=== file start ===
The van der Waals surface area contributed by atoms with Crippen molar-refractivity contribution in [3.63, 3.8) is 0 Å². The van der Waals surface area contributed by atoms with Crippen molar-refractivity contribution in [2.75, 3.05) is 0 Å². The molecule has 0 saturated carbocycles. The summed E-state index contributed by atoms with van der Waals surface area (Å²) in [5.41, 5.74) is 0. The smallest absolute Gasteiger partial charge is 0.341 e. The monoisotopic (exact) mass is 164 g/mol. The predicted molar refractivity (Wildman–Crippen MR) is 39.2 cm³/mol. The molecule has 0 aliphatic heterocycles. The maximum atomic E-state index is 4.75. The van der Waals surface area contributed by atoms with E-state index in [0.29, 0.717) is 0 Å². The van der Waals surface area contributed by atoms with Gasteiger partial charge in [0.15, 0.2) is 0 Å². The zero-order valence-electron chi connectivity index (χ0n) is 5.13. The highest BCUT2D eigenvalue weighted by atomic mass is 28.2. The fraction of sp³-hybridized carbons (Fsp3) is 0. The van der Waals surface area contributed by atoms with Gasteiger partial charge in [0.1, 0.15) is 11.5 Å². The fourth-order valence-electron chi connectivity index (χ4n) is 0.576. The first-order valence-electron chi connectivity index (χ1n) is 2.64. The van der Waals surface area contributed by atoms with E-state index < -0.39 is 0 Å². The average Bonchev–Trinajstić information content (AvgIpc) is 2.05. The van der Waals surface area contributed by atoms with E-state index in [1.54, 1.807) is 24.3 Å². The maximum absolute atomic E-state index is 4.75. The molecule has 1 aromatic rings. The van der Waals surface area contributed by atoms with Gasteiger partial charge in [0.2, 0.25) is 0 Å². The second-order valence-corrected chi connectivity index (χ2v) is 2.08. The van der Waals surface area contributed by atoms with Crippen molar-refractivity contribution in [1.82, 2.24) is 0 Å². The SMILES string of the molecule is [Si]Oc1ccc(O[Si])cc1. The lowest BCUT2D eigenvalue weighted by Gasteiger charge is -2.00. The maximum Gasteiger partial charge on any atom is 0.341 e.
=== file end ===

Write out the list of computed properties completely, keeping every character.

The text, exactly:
The van der Waals surface area contributed by atoms with Crippen molar-refractivity contribution in [3.63, 3.8) is 0 Å². The van der Waals surface area contributed by atoms with Crippen molar-refractivity contribution in [2.75, 3.05) is 0 Å². The molecule has 0 saturated carbocycles. The summed E-state index contributed by atoms with van der Waals surface area (Å²) in [5.41, 5.74) is 0. The smallest absolute Gasteiger partial charge is 0.341 e. The monoisotopic (exact) mass is 164 g/mol. The predicted molar refractivity (Wildman–Crippen MR) is 39.2 cm³/mol. The molecule has 0 aliphatic heterocycles. The maximum atomic E-state index is 4.75. The van der Waals surface area contributed by atoms with E-state index in [0.29, 0.717) is 0 Å². The van der Waals surface area contributed by atoms with Gasteiger partial charge in [0.15, 0.2) is 0 Å². The zero-order valence-electron chi connectivity index (χ0n) is 5.13. The highest BCUT2D eigenvalue weighted by atomic mass is 28.2. The fraction of sp³-hybridized carbons (Fsp3) is 0. The van der Waals surface area contributed by atoms with Gasteiger partial charge in [0.1, 0.15) is 11.5 Å². The fourth-order valence-electron chi connectivity index (χ4n) is 0.576. The first-order valence-electron chi connectivity index (χ1n) is 2.64. The van der Waals surface area contributed by atoms with E-state index < -0.39 is 0 Å². The average Bonchev–Trinajstić information content (AvgIpc) is 2.05. The van der Waals surface area contributed by atoms with E-state index in [1.54, 1.807) is 24.3 Å². The maximum absolute atomic E-state index is 4.75. The molecule has 1 aromatic rings. The van der Waals surface area contributed by atoms with Gasteiger partial charge in [0.2, 0.25) is 0 Å². The second-order valence-corrected chi connectivity index (χ2v) is 2.08. The van der Waals surface area contributed by atoms with Crippen molar-refractivity contribution in [1.82, 2.24) is 0 Å². The SMILES string of the molecule is [Si]Oc1ccc(O[Si])cc1. The lowest BCUT2D eigenvalue weighted by Gasteiger charge is -2.00. The maximum Gasteiger partial charge on any atom is 0.341 e.